In an effort to clean out my freezer from time to time, I discovered I had two of the four ingredients already there.  

Pistachios, check.  

Bacon, check.  (Did you know that you can store bacon in the freezer till you need it?)  

Noodles were in the pantry (that is what I call my mini-shelves that aren't taken up by glasses, bowls, and dishes), and all I needed were the sun-dried tomatoes.  

Easy lunch or dinner for one!

Spaghetti with Pistachios, Bacon, and Sun-dried Tomatoes
serves one (double ingredients for two people)
adapted from Darigold Fresh magazine (a free publication from a food conference)

1 tbsp extra virgin olive oil
1/4 cup coarsely chopped shelled pistachios
1 small shallot, chopped
1-2 ounces (about 1/4 cup) diced bacon or pancetta
4-6 ounces spaghetti, cooked al dente
1-2 ounces (about 1/4 cup) sun-dried tomatoes, thinly sliced (bought mine from the Whole Foods olive bar)
1/4 cup Pecorino cheese, grated
Red chile flakes, to taste (optional)

Combine extra virgin olive oil, pistachios, shallots, and bacon in a skillet over medium-high heat; stir until pistachios are lightly toasted and shallots are translucent.

Turn off the heat and add hot pasta, tomatoes, and cheese to the pan.  Toss to mix well.  Sprinkle with red chili flakes for a little heat.

Everyday Fried Noodles

Occasionally I get a hankering for a meal with sesame oil, soy sauce, chilies, and noodles.  When I read this recipe in the current issue of Saveur, I had to make it.  The article calls these everyday fried noodles or tian tian chao mian.  The carrots & onions are quickly cooked so as to soften rather than overcook; the ginger and garlic infuse the oil; and the napa cabbage and cucumbers give the necessary crunch. Soy sauce & rice wine are requirements of Chinese cooking and once sugar is added create a sweet & salty sauce.  I like to drizzle more sesame oil over the noodles moments before digging in.  These noodles make excellent leftovers -- just reheat with a little water or chicken stock to get things moving around the pan.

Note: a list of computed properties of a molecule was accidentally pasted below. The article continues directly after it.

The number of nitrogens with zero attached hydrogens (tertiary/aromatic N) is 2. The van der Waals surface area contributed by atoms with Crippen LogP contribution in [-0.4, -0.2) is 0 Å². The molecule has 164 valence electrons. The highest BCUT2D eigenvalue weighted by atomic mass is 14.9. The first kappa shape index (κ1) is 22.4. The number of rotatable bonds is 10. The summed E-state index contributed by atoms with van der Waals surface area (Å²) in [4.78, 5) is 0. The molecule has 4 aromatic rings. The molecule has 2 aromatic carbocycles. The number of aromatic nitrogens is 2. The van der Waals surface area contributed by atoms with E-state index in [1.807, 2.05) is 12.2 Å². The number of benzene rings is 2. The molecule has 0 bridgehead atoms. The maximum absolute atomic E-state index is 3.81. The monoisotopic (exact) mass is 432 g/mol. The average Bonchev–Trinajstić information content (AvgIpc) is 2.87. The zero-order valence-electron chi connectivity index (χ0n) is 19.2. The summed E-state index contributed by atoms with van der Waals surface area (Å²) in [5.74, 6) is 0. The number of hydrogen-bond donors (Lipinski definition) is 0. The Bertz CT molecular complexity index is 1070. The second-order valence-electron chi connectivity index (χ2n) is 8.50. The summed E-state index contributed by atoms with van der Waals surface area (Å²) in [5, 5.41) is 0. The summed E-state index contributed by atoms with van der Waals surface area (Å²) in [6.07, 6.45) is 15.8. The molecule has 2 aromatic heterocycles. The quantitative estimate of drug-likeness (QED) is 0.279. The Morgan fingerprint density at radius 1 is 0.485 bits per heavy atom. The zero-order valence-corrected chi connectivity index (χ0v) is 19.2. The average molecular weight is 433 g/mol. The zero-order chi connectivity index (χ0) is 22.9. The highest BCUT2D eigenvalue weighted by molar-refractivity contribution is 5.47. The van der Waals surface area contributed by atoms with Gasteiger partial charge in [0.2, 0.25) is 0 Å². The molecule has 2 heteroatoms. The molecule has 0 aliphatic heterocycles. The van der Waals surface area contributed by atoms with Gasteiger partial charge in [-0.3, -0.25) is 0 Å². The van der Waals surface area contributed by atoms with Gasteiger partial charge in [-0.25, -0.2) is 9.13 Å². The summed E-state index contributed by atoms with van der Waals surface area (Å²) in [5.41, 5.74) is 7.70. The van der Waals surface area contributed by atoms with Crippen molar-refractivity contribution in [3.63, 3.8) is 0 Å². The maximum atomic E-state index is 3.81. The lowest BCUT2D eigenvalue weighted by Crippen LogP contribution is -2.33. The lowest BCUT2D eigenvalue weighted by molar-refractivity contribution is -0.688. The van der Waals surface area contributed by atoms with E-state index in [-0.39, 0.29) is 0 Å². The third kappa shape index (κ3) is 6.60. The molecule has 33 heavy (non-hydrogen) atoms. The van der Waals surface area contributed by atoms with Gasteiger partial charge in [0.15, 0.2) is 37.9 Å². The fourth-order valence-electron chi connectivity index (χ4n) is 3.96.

Note: I don't own a wok as the original recipe calls for this piece of equipment.  Instead I used a large stainless steel skillet -- it worked out just fine.
Everyday Fried Noodles

adapted from Saveur May 2010
serves 2-3 (or one person with leftovers)

 1/2 small seedless cucumber, peeled & julienned

Kosher salt, to taste

3 tbsp oil (canola or vegetable)

1/2 small carrot, julienned

1/4 - 1/2 onion, thinly sliced

1/4 pound (4 ounces) ground pork (or omit for a vegetarian dish)

2 cloves garlic, minced

Red pepper flakes, to taste

1 1" piece ginger, minced

1 1/2 tbsp. dark soy sauce

1 1/2 tbsp. rice wine

1 1/2 tsp sugar

1 cup Napa cabbage, shredded

5 ounces dried flat noodles, boiled & rinsed under cold water

1 tbsp sesame oil (plus more to serve)
Combine the cucumbers with a pinch of salt and let sit in a small bowl for 5 minutes.
Heat a large stainless steel skillet over high heat; add 1 tbsp oil and swirl to coat the bottom.  Add the carrots and onions and cook for 1 minute till softened.  Remove from the pan and set aside.
Return the skillet to high heat and add remaining 2 tbsp oil.  Add pork, garlic, red chili flakes (if using), and ginger.  Cook until pork is browned and aromats are fragrant.